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09/30/94 J.W.B. v. STATE

September 30, 1994

J.W.B.
v.
STATE



Appeal from Jefferson Juvenile Court. JU-93-53668. Sandra Ross, TRIAL JUDGE.

Released for Publication February 10, 1995.

Bowen

The opinion of the court was delivered by: Bowen

BOWEN, PRESIDING JUDGE

This is an appeal from an adjudication of delinquency by the Juvenile Court of Jefferson County. The 15-year-old appellant, J.W.B., was found to be delinquent in connection with a criminal charge of receiving a stolen automobile and was ordered committed to the custody of the Department of Youth Services. On this direct appeal, the appellant contends that the evidence does not support his adjudication of delinquency.

The testimony presented by the State was as follows. An eyewitness identified the appellant as one of the two or more *fn1 "boys" she observed getting out of a blue Oldsmobile Cutlass automobile that had just struck a pothole in the street and then crashed into a telephone pole. The young males fled, but were soon apprehended and returned to the scene. The eyewitness testified that when she went to the scene of the accident to talk to the police, the appellant said to her, "Bitch, you didn't see me driving that car." R. 9. It was stipulated that the automobile had been stolen and there was evidence presented that it had been recently stolen. R. 17. The prosecution presented no evidence of how the two youths were apprehended or how or when they were returned to the scene of the wreck. This was all the evidence presented by the State in its case-in-chief.

In denying the appellant's motion to dismiss and to exclude the State's evidence, the juvenile Judge stated:

"That's about the only thing [that they were seen running immediately after the wreck]. They wrecked it and ran rather than wrecked it and stayed [as] if it were their own car. Joe [defense counsel], I think that's enough to carry their burden." R. 30.

"A person commits the crime of receiving stolen property if he intentionally receives, retains or disposes of stolen property knowing that it has been stolen or having reasonable grounds to believe it has been stolen, unless the property is received, retained or disposed of with intent to restore it to the owner." Ala. Code 1975, § 13A-8-16(a). "If a person . . . possesses goods or property which have been recently stolen . . . this shall be prima facie evidence that he has the requisite knowledge or belief." § 13A-8-16(b).

In order to adjudicate a child delinquent, the juvenile court must find "on proof beyond a reasonable doubt, based on competent, material, and relevant evidence, that a child committed the acts by reason of which the child is alleged to be delinquent." Ala. Code 1975, § 12-15-65(e). The State presented evidence that would support the reasonable inference that the appellant was riding in a recently stolen automobile and that he fled from that automobile after it was wrecked. There was no evidence presented during the State's case-in-chief as to who was driving the car other than the statement attributed to the appellant, "Bitch, you didn't see me driving that car."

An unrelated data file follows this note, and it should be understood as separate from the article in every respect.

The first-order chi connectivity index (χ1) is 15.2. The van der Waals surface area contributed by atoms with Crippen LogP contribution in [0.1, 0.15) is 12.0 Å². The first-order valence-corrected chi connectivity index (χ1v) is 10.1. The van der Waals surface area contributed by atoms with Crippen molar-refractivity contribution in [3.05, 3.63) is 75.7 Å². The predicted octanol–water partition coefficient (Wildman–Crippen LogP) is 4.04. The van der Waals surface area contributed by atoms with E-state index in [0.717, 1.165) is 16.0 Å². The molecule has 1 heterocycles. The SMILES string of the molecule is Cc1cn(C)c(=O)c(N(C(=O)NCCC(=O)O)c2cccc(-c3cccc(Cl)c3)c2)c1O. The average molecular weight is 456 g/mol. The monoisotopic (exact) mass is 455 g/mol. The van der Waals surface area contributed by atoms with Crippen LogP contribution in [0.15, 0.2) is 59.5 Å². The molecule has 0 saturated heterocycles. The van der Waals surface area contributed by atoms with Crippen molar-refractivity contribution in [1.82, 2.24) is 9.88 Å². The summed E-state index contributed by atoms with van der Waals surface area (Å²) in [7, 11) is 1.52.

The evidence presented by the State is insufficient to support the adjudication of delinquency because the prosecution failed to prove that the appellant had any "control" over the stolen automobile.

A defendant charged with the possession of stolen property "must be shown to have had control over the property." Milam v. State, 240 Ala. 314, 317, 198 So. 863, 865 (1941). The term "receiving . . . includes, but is not limited to, acquiring possession, control or title and taking a security interest in the property." § 13A-8-1(11).

"The concept of 'possession,' for purposes of the receiving stolen property statute, implies control. 'It is undoubtedly true that, in order to sustain a conviction for receiving stolen property, the defendant must be shown to have had a control over the property.' Booker v. State, 151 Ala. 97, 99, 44 So. 56, 56 (1907). See also Milam v. State, 240 Ala. 314, 317, 198 So. 863, 865 (1940) ('the defendant must be shown to have had control over the property . . . '); Martin v. State, 461 So. 2d 1340, 1342 (Ala.Cr.App.), cert. denied, 461 So. 2d 1343 (Ala. 1984). However, 'actual physical control is not necessary to establish possession. Possession is to be determined by examining all of the surrounding circumstances.' Cheatham v. State, 431 So. 2d 1350, 1354 (Ala.Cr.App. 1983)."

Berry v. State, 597 So. 2d 730, 733 (Ala.Cr.App. 1992) (defendant's driving recently stolen vehicle imported control and thereby possession of guns stolen at the same time and in the trunk of the vehicle). In this case, the appellant was not the sole occupant of the vehicle and there was no evidence that the appellant exercised any degree of power or dominion over the automobile. *fn2 Compare Isbell v. State, 57 Ala.App. 444, 329 So. 2d 133, cert. denied, 295 Ala. 407, 329 So. 2d 140 (1976). In Isbell, the accused was a passenger in a car that belonged to a third party and that contained recently stolen guns. This Court held that the accused's mere presence in the vehicle was insufficient to support his conviction for receiving stolen property. "In the absence of a showing that he knew the ...


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